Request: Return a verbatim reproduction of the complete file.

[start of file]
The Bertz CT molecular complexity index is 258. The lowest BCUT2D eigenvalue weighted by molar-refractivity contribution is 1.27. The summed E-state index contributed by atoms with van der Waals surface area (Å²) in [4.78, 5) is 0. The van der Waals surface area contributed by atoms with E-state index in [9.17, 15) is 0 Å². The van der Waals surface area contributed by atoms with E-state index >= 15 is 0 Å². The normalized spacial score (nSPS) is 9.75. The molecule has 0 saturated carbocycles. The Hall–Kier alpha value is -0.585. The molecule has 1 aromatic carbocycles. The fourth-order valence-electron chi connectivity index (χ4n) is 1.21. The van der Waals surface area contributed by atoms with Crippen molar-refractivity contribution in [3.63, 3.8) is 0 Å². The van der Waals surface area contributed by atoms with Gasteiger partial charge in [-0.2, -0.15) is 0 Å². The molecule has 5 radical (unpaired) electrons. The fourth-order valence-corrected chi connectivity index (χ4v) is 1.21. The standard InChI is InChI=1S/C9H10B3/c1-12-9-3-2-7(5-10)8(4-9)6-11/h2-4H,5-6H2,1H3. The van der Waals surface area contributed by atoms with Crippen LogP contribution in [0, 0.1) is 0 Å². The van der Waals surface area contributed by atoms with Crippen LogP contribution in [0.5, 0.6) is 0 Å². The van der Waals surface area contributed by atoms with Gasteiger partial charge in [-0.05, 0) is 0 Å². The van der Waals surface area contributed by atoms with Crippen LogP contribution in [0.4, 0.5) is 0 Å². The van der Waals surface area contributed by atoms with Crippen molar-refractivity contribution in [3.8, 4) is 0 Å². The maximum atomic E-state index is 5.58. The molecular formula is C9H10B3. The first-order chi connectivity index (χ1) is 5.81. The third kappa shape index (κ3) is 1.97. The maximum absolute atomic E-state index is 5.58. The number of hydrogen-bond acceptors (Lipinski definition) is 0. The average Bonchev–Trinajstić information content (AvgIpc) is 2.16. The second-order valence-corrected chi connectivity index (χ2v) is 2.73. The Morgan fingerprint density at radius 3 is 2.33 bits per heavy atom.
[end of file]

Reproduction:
The Bertz CT molecular complexity index is 258. The lowest BCUT2D eigenvalue weighted by molar-refractivity contribution is 1.27. The summed E-state index contributed by atoms with van der Waals surface area (Å²) in [4.78, 5) is 0. The van der Waals surface area contributed by atoms with E-state index in [9.17, 15) is 0 Å². The van der Waals surface area contributed by atoms with E-state index >= 15 is 0 Å². The normalized spacial score (nSPS) is 9.75. The molecule has 0 saturated carbocycles. The Hall–Kier alpha value is -0.585. The molecule has 1 aromatic carbocycles. The fourth-order valence-electron chi connectivity index (χ4n) is 1.21. The van der Waals surface area contributed by atoms with Crippen molar-refractivity contribution in [3.63, 3.8) is 0 Å². The van der Waals surface area contributed by atoms with Gasteiger partial charge in [-0.2, -0.15) is 0 Å². The molecule has 5 radical (unpaired) electrons. The fourth-order valence-corrected chi connectivity index (χ4v) is 1.21. The standard InChI is InChI=1S/C9H10B3/c1-12-9-3-2-7(5-10)8(4-9)6-11/h2-4H,5-6H2,1H3. The van der Waals surface area contributed by atoms with Crippen LogP contribution in [0, 0.1) is 0 Å². The van der Waals surface area contributed by atoms with Crippen LogP contribution in [0.5, 0.6) is 0 Å². The van der Waals surface area contributed by atoms with Gasteiger partial charge in [-0.05, 0) is 0 Å². The van der Waals surface area contributed by atoms with Crippen LogP contribution in [0.4, 0.5) is 0 Å². The van der Waals surface area contributed by atoms with Crippen molar-refractivity contribution in [3.8, 4) is 0 Å². The maximum atomic E-state index is 5.58. The molecular formula is C9H10B3. The first-order chi connectivity index (χ1) is 5.81. The third kappa shape index (κ3) is 1.97. The maximum absolute atomic E-state index is 5.58. The number of hydrogen-bond acceptors (Lipinski definition) is 0. The average Bonchev–Trinajstić information content (AvgIpc) is 2.16. The second-order valence-corrected chi connectivity index (χ2v) is 2.73. The Morgan fingerprint density at radius 3 is 2.33 bits per heavy atom.